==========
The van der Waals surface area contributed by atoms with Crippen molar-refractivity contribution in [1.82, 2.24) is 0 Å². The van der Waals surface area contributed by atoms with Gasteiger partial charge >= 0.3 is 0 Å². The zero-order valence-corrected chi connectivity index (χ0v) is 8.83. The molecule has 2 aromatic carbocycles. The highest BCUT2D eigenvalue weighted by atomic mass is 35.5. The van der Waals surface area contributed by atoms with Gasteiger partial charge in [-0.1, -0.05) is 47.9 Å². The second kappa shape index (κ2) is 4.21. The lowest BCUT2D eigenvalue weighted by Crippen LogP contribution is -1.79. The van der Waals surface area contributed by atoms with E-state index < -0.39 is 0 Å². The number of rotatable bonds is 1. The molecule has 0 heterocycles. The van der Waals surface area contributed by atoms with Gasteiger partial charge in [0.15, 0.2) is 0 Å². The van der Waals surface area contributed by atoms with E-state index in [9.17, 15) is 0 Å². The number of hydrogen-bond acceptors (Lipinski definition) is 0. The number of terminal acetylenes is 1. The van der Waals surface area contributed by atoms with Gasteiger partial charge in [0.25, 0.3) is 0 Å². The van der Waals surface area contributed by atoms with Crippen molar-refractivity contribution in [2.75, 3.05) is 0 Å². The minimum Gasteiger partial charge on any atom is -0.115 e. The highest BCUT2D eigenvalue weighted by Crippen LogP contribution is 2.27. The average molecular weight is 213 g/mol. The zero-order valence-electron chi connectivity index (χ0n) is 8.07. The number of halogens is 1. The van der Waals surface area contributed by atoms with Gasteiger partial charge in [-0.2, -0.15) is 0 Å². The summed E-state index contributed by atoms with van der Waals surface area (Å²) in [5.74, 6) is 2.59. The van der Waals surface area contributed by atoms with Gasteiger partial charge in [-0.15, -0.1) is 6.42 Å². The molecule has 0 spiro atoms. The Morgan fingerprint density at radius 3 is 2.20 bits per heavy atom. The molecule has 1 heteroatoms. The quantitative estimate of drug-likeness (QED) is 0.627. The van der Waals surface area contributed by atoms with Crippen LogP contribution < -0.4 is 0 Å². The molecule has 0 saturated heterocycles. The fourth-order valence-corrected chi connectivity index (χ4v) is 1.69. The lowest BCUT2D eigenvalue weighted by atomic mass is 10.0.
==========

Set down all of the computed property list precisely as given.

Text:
The van der Waals surface area contributed by atoms with Crippen molar-refractivity contribution in [1.82, 2.24) is 0 Å². The van der Waals surface area contributed by atoms with Gasteiger partial charge >= 0.3 is 0 Å². The zero-order valence-corrected chi connectivity index (χ0v) is 8.83. The molecule has 2 aromatic carbocycles. The highest BCUT2D eigenvalue weighted by atomic mass is 35.5. The van der Waals surface area contributed by atoms with Gasteiger partial charge in [-0.1, -0.05) is 47.9 Å². The second kappa shape index (κ2) is 4.21. The lowest BCUT2D eigenvalue weighted by Crippen LogP contribution is -1.79. The van der Waals surface area contributed by atoms with E-state index < -0.39 is 0 Å². The number of rotatable bonds is 1. The molecule has 0 heterocycles. The van der Waals surface area contributed by atoms with Gasteiger partial charge in [0.15, 0.2) is 0 Å². The van der Waals surface area contributed by atoms with E-state index in [9.17, 15) is 0 Å². The number of hydrogen-bond acceptors (Lipinski definition) is 0. The number of terminal acetylenes is 1. The van der Waals surface area contributed by atoms with Gasteiger partial charge in [0.25, 0.3) is 0 Å². The van der Waals surface area contributed by atoms with Crippen molar-refractivity contribution in [2.75, 3.05) is 0 Å². The minimum Gasteiger partial charge on any atom is -0.115 e. The highest BCUT2D eigenvalue weighted by Crippen LogP contribution is 2.27. The average molecular weight is 213 g/mol. The zero-order valence-electron chi connectivity index (χ0n) is 8.07. The number of halogens is 1. The van der Waals surface area contributed by atoms with Gasteiger partial charge in [-0.2, -0.15) is 0 Å². The summed E-state index contributed by atoms with van der Waals surface area (Å²) in [5.74, 6) is 2.59. The van der Waals surface area contributed by atoms with Gasteiger partial charge in [-0.15, -0.1) is 6.42 Å². The molecule has 0 spiro atoms. The Morgan fingerprint density at radius 3 is 2.20 bits per heavy atom. The molecule has 1 heteroatoms. The quantitative estimate of drug-likeness (QED) is 0.627. The van der Waals surface area contributed by atoms with Crippen LogP contribution < -0.4 is 0 Å². The molecule has 0 saturated heterocycles. The fourth-order valence-corrected chi connectivity index (χ4v) is 1.69. The lowest BCUT2D eigenvalue weighted by atomic mass is 10.0.